Mercury convention raises heat on producers

A global commitment to reduce health risks and environmental damage from mercury pollution came into effect last month (16 August), when the so-called Minamata Convention on Mercuryentered into force.

Deforestation Dries Up Dams Threatening Hydropower

Deforestation may lead to electricity shortages in tropical rainforest regions that rely heavily on hydropower, as fewer trees mean less rainfall for hydropower generation, a study shows.

Forest conservation could reduce malaria transmission

Preserving the biodiversity of tropical forests could have the added benefit of cutting the spread of malaria, according to a new study. The finding contradicts the traditional view that clearing native forest for agriculture curbs malaria transmission in the Amazon rainforest.

Earthquake aftershock forecasting must be improved

The need to speed up work on a reliable system for predicting potential aftershocks in the days following a strong earthquake has become more urgent, say US scientists, after a rare quake earlier this year was found to have triggered many large, and potentially damaging, earthquakes around the world.

The Price is Right for Wind Power

Generating wind energy is more than twice as cheap as solar photovoltaic (PV) energy production, a study of alternative energy in six developing countries has found. The findings, published in Nature Climate Change last week (15 April), could help inform global debates on financing initiatives aimed at reducing greenhouse gas emissions in developing countries.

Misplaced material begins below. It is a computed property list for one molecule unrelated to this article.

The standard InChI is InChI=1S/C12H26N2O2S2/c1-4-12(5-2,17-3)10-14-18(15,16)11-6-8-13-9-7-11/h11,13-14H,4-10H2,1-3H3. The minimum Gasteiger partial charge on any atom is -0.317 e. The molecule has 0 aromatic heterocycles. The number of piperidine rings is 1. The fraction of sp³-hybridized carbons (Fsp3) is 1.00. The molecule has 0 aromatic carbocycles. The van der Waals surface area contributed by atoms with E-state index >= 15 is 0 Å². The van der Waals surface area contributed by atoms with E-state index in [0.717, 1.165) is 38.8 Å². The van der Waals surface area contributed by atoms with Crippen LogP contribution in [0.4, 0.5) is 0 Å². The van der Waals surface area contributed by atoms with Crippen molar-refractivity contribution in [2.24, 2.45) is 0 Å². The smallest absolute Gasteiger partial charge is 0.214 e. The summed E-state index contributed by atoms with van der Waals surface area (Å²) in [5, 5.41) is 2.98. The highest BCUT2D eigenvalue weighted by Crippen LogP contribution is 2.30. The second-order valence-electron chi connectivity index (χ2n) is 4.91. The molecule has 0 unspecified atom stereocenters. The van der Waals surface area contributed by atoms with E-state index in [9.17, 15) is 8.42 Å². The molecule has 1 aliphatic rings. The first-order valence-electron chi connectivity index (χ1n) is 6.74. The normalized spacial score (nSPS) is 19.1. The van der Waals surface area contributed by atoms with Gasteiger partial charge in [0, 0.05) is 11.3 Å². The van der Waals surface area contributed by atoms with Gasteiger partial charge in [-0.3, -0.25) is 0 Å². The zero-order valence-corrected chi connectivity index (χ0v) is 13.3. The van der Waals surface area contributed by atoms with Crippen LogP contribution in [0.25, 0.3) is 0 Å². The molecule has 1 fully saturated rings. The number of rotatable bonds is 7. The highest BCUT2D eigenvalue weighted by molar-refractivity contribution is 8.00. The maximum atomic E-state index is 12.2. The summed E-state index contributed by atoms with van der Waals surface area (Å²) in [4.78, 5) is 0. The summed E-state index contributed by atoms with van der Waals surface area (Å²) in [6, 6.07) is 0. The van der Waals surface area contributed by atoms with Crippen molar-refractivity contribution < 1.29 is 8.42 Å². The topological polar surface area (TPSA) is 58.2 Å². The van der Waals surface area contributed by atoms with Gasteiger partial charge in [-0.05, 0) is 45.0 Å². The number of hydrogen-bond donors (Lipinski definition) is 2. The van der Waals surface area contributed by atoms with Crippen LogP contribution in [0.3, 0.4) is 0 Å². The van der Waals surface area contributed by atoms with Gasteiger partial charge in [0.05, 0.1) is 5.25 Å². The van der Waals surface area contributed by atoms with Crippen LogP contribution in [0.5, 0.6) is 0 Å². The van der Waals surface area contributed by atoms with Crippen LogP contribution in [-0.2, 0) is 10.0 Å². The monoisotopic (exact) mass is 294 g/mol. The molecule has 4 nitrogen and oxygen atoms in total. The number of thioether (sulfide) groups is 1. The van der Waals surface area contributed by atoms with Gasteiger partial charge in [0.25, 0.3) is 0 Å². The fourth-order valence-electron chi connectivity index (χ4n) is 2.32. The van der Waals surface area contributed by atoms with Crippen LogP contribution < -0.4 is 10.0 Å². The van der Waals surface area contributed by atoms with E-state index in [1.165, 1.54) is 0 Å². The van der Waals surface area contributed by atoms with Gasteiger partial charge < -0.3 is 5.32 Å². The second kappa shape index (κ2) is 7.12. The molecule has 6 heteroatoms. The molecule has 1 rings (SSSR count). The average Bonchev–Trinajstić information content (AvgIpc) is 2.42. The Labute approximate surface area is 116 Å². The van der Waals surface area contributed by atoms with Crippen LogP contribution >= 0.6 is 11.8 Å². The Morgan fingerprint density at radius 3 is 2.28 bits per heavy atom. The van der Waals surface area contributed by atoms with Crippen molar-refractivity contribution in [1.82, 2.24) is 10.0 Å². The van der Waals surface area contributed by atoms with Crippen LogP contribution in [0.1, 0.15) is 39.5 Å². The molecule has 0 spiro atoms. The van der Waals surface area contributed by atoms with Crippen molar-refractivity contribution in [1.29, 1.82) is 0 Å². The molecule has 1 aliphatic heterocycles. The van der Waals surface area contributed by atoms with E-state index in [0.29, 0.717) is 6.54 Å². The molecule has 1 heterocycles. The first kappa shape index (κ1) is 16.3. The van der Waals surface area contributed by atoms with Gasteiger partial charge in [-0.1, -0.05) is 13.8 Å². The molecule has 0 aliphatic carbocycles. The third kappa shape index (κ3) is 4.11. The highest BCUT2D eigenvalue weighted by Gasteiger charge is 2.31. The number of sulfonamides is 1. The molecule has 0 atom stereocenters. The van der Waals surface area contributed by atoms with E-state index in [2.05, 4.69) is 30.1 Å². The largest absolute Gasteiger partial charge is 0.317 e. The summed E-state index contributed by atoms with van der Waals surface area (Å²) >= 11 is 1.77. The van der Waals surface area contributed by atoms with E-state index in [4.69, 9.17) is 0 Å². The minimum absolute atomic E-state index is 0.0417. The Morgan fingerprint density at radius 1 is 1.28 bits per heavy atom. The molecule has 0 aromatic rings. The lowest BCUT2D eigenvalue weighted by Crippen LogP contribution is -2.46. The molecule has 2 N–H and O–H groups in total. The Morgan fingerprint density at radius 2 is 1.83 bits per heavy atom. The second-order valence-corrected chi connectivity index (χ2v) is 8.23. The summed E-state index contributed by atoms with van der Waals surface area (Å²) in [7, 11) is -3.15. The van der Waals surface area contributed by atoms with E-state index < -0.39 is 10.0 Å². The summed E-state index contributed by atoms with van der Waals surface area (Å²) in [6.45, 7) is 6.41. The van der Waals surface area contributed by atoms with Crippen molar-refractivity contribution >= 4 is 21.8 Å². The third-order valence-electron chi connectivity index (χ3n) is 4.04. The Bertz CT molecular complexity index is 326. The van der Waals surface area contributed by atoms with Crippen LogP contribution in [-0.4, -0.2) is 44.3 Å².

‘No evidence’ of links between Pacific earthquakes

Scientists have rejected fears that a series of highly destructive large-scale earthquakes in the past few years, in countries bordering the Pacific Ocean, signal an increased global risk of these deadly events. Several vast earthquakes have taken place since 2004 — in Chile, Indonesia and Japan — leading some academics to express concern that they may be linked.

Haiti’s cholera epidemic likely caused by weather

Weather conditions — not UN soldiers — may have triggered Haiti's cholera epidemic, which has killed more than 1,000 people in less than a month, three leading researchers have told SciDev.Net. A coincidence of several catastrophic events — from climatic changes caused by the ocean-atmosphere phenomenon La Niña, to the plunge in water and sanitation quality following Haiti's disastrous January earthquake — provide the most likely explanation for the outbreak, which has hospitalised 17,000 people. The outbreak suddenly appeared in small communities along the Artibonite River, 60 miles north of the capital Port-au-Prince, on 21 October.